After we finished our samples, it was time for lunch. So we headed down the street to the other brewery, Lost Nation. We sat outside, next to a large smoker, and washed our delicious sandwiches down with more beer.

(This might be a good time to include an obligatory paragraph about drinking responsibly. We generally combined our tastings with food and took enough of a break to ensure that we were clear-eyed and sharp-minded when ready to leave.)

There were some serious climbs ahead as we headed into the remote Northeast Kingdom, Vermont’s least-populated region. The names of the roads said it all: Ketchen Hill, Echo Hill, Garvin Hill, Bridgeman Hill.

As we climbed higher, we could see ridge after ridge of untouched forest. Houses were isolated; cars few. Max had a friend from this area. “In the wintertime, people hold monthly or even weekly dinners for their neighbors,” he said. “Otherwise, they might never see anyone.”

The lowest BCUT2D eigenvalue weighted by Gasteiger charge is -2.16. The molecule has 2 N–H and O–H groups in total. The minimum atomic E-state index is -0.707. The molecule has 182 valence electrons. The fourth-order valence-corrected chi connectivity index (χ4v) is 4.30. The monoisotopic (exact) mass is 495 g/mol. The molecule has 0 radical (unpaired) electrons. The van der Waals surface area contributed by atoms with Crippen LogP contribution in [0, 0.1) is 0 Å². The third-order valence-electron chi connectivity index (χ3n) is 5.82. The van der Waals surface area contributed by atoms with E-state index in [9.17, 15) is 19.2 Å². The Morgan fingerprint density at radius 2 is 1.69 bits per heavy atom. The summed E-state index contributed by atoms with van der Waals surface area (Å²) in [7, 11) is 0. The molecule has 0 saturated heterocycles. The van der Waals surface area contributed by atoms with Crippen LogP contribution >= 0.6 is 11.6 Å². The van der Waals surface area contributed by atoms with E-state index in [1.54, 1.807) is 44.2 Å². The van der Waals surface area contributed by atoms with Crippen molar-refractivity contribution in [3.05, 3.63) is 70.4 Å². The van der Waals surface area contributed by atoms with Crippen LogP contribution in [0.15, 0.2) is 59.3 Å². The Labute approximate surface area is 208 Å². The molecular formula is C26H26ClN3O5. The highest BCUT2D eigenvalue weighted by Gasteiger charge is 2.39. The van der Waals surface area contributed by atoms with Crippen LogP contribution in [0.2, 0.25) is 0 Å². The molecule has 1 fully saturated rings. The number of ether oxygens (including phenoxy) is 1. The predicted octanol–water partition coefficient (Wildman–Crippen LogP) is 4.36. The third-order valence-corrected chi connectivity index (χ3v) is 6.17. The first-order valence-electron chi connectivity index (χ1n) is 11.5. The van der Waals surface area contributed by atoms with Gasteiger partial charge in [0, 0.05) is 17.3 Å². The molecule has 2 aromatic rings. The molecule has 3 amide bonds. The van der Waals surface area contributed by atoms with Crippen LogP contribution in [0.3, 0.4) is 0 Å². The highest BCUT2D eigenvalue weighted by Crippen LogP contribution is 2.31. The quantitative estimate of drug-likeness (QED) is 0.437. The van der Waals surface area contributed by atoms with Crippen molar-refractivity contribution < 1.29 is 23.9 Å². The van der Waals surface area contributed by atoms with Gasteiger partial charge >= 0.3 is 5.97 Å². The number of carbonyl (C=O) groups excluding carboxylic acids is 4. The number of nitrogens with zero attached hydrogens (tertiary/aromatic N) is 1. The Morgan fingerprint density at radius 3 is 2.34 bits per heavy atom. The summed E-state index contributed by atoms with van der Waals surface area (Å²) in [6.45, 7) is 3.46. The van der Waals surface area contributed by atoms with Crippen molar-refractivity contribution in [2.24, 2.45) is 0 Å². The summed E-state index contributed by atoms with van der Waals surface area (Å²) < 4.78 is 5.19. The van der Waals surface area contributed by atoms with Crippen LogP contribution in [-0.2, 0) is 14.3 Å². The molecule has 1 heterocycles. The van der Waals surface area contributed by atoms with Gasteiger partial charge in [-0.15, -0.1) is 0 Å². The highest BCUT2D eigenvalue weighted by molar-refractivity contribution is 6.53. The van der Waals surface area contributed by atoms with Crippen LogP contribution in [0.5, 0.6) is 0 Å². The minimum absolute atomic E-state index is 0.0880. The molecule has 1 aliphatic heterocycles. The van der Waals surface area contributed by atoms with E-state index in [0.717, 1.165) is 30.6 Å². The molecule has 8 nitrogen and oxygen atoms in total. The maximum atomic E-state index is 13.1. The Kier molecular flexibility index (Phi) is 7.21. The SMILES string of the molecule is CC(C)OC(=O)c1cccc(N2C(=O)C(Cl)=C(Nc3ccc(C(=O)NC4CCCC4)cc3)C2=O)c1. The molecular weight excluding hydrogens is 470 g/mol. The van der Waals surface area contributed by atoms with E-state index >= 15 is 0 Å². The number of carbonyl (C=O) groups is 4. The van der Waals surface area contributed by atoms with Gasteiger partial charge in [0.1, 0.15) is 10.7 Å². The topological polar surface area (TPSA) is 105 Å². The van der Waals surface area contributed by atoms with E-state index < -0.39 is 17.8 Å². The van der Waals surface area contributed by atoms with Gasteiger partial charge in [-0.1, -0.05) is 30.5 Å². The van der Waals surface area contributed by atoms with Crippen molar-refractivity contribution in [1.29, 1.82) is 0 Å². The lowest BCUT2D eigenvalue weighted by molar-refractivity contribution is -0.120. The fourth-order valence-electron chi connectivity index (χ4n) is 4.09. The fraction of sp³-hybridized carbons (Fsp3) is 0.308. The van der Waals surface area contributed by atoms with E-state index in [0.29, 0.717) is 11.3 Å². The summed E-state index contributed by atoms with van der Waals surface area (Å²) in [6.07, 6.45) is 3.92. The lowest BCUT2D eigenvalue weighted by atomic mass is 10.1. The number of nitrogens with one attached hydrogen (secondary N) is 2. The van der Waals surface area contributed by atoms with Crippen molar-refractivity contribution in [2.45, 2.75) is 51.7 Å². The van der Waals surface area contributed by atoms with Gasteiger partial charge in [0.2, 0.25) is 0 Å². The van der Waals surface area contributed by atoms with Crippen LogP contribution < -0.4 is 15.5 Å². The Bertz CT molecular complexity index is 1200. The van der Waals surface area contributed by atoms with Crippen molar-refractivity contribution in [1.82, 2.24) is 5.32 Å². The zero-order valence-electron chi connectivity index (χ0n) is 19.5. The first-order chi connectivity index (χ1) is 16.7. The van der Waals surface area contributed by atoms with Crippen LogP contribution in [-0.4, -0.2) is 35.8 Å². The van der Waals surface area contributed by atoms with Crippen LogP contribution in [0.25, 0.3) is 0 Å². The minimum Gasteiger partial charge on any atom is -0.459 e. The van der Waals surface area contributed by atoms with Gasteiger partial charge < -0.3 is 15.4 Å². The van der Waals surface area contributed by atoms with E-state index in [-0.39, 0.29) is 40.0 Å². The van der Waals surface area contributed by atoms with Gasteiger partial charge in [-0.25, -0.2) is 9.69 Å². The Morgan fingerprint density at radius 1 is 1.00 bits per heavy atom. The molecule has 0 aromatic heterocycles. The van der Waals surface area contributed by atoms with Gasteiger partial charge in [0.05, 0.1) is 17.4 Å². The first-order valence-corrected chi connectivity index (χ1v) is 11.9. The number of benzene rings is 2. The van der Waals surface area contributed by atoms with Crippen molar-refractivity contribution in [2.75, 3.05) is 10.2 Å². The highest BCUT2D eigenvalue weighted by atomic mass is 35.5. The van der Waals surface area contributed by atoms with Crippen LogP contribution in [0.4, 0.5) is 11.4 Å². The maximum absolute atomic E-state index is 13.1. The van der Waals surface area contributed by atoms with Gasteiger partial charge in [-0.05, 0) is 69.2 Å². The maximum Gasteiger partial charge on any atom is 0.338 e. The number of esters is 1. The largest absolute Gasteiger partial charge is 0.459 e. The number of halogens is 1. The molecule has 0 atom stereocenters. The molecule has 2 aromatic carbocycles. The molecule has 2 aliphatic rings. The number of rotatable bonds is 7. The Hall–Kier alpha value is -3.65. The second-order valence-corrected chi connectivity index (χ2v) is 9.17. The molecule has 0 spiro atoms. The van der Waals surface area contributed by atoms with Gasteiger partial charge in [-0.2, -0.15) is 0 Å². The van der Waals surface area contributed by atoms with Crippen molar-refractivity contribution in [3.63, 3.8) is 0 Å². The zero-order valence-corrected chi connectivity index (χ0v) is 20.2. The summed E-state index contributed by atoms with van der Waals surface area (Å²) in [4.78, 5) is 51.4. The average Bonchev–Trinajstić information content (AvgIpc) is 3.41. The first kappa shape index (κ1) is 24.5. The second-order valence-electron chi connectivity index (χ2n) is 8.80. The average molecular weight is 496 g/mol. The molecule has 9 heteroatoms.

At one point, the road degraded into an overgrown doubletrack, with wide mud puddles we had to skirt around. A horse exploded out of the bushes in the field next to us and raced along the fence, happy to have companions. 

Our next destination was Hill Farmstead, an award-winning brewery. Their website lists more than 100 different varieties, each brewed in small batches. It’s not uncommon for aficionados to line up before dawn for a new release, and batches often sells out in hours. 

While the Farmstead store was closed due to COVID, you could order a four-pack ahead of time and pick it up at the door. As the day went on, it was becoming increasingly clear that we were not going to make the 5:00 PM closing. Finally, Hoop called the office in desperation. Could they please leave the beer outside for us? They couldn’t. What if the local youths found it?